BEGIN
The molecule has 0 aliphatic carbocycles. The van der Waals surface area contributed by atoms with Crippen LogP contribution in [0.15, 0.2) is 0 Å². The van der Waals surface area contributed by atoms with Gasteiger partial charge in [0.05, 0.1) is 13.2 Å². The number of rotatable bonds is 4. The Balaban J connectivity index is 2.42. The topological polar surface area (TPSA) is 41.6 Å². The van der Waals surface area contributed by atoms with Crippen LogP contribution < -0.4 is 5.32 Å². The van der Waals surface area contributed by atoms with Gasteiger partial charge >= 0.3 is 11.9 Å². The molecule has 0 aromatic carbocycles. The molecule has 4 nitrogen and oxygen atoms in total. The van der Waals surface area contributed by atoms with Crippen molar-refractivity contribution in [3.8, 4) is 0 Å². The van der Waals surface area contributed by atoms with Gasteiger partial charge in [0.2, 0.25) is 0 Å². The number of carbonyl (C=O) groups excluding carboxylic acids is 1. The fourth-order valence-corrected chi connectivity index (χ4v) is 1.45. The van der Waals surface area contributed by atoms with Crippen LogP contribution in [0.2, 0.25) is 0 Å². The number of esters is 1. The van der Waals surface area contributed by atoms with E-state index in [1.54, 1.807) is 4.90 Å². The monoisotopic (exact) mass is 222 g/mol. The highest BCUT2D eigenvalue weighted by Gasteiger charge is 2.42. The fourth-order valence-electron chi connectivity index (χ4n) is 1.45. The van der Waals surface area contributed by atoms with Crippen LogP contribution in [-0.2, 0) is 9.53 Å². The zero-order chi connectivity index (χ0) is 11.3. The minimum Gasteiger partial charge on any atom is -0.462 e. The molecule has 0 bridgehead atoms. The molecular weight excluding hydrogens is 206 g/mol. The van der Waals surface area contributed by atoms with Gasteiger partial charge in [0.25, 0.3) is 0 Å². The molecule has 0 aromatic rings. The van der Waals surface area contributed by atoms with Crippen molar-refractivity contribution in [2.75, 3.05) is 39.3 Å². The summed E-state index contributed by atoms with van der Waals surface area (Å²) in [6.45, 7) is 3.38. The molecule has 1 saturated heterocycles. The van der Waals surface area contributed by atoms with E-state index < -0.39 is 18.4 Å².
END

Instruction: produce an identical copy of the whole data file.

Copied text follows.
The molecule has 0 aliphatic carbocycles. The van der Waals surface area contributed by atoms with Crippen LogP contribution in [0.15, 0.2) is 0 Å². The van der Waals surface area contributed by atoms with Gasteiger partial charge in [0.05, 0.1) is 13.2 Å². The number of rotatable bonds is 4. The Balaban J connectivity index is 2.42. The topological polar surface area (TPSA) is 41.6 Å². The van der Waals surface area contributed by atoms with Crippen LogP contribution < -0.4 is 5.32 Å². The van der Waals surface area contributed by atoms with Gasteiger partial charge >= 0.3 is 11.9 Å². The molecule has 0 aromatic carbocycles. The molecule has 4 nitrogen and oxygen atoms in total. The van der Waals surface area contributed by atoms with Crippen molar-refractivity contribution in [3.8, 4) is 0 Å². The van der Waals surface area contributed by atoms with Gasteiger partial charge in [0.2, 0.25) is 0 Å². The number of carbonyl (C=O) groups excluding carboxylic acids is 1. The fourth-order valence-corrected chi connectivity index (χ4v) is 1.45. The van der Waals surface area contributed by atoms with Crippen LogP contribution in [0.2, 0.25) is 0 Å². The number of esters is 1. The van der Waals surface area contributed by atoms with E-state index in [1.54, 1.807) is 4.90 Å². The monoisotopic (exact) mass is 222 g/mol. The highest BCUT2D eigenvalue weighted by Gasteiger charge is 2.42. The fourth-order valence-electron chi connectivity index (χ4n) is 1.45. The van der Waals surface area contributed by atoms with Crippen LogP contribution in [-0.2, 0) is 9.53 Å². The zero-order chi connectivity index (χ0) is 11.3. The minimum Gasteiger partial charge on any atom is -0.462 e. The molecule has 0 bridgehead atoms. The molecular weight excluding hydrogens is 206 g/mol. The van der Waals surface area contributed by atoms with Gasteiger partial charge in [0.25, 0.3) is 0 Å². The molecule has 0 aromatic rings. The van der Waals surface area contributed by atoms with Crippen molar-refractivity contribution in [2.75, 3.05) is 39.3 Å². The summed E-state index contributed by atoms with van der Waals surface area (Å²) in [6.45, 7) is 3.38. The molecule has 1 saturated heterocycles. The van der Waals surface area contributed by atoms with E-state index < -0.39 is 18.4 Å².